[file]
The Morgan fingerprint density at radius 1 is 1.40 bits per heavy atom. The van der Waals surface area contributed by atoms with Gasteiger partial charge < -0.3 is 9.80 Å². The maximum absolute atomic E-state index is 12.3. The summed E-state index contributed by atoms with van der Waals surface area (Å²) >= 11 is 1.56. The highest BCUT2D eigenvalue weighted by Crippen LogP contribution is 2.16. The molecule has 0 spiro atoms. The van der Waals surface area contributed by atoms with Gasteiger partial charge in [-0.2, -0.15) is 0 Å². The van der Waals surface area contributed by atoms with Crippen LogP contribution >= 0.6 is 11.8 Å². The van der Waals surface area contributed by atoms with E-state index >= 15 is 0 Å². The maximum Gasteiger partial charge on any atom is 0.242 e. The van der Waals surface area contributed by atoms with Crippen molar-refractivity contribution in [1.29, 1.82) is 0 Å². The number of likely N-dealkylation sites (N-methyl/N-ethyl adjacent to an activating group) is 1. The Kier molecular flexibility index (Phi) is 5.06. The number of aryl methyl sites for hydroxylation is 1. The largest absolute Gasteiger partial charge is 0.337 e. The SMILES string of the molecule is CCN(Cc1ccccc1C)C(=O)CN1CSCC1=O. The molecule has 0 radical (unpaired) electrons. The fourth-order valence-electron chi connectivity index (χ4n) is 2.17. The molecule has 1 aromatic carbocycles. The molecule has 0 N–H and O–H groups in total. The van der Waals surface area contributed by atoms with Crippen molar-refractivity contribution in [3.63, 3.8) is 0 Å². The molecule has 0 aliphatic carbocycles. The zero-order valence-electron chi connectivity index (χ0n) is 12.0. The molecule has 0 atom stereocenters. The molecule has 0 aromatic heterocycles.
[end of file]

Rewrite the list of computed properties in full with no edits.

The Morgan fingerprint density at radius 1 is 1.40 bits per heavy atom. The van der Waals surface area contributed by atoms with Gasteiger partial charge < -0.3 is 9.80 Å². The maximum absolute atomic E-state index is 12.3. The summed E-state index contributed by atoms with van der Waals surface area (Å²) >= 11 is 1.56. The highest BCUT2D eigenvalue weighted by Crippen LogP contribution is 2.16. The molecule has 0 spiro atoms. The van der Waals surface area contributed by atoms with Gasteiger partial charge in [-0.2, -0.15) is 0 Å². The van der Waals surface area contributed by atoms with Crippen LogP contribution >= 0.6 is 11.8 Å². The van der Waals surface area contributed by atoms with E-state index >= 15 is 0 Å². The maximum Gasteiger partial charge on any atom is 0.242 e. The van der Waals surface area contributed by atoms with Crippen molar-refractivity contribution in [1.29, 1.82) is 0 Å². The number of likely N-dealkylation sites (N-methyl/N-ethyl adjacent to an activating group) is 1. The Kier molecular flexibility index (Phi) is 5.06. The number of aryl methyl sites for hydroxylation is 1. The largest absolute Gasteiger partial charge is 0.337 e. The SMILES string of the molecule is CCN(Cc1ccccc1C)C(=O)CN1CSCC1=O. The molecule has 0 radical (unpaired) electrons. The fourth-order valence-electron chi connectivity index (χ4n) is 2.17. The molecule has 1 aromatic carbocycles. The molecule has 0 N–H and O–H groups in total. The van der Waals surface area contributed by atoms with Crippen molar-refractivity contribution in [3.63, 3.8) is 0 Å². The molecule has 0 aliphatic carbocycles. The zero-order valence-electron chi connectivity index (χ0n) is 12.0. The molecule has 0 atom stereocenters. The molecule has 0 aromatic heterocycles.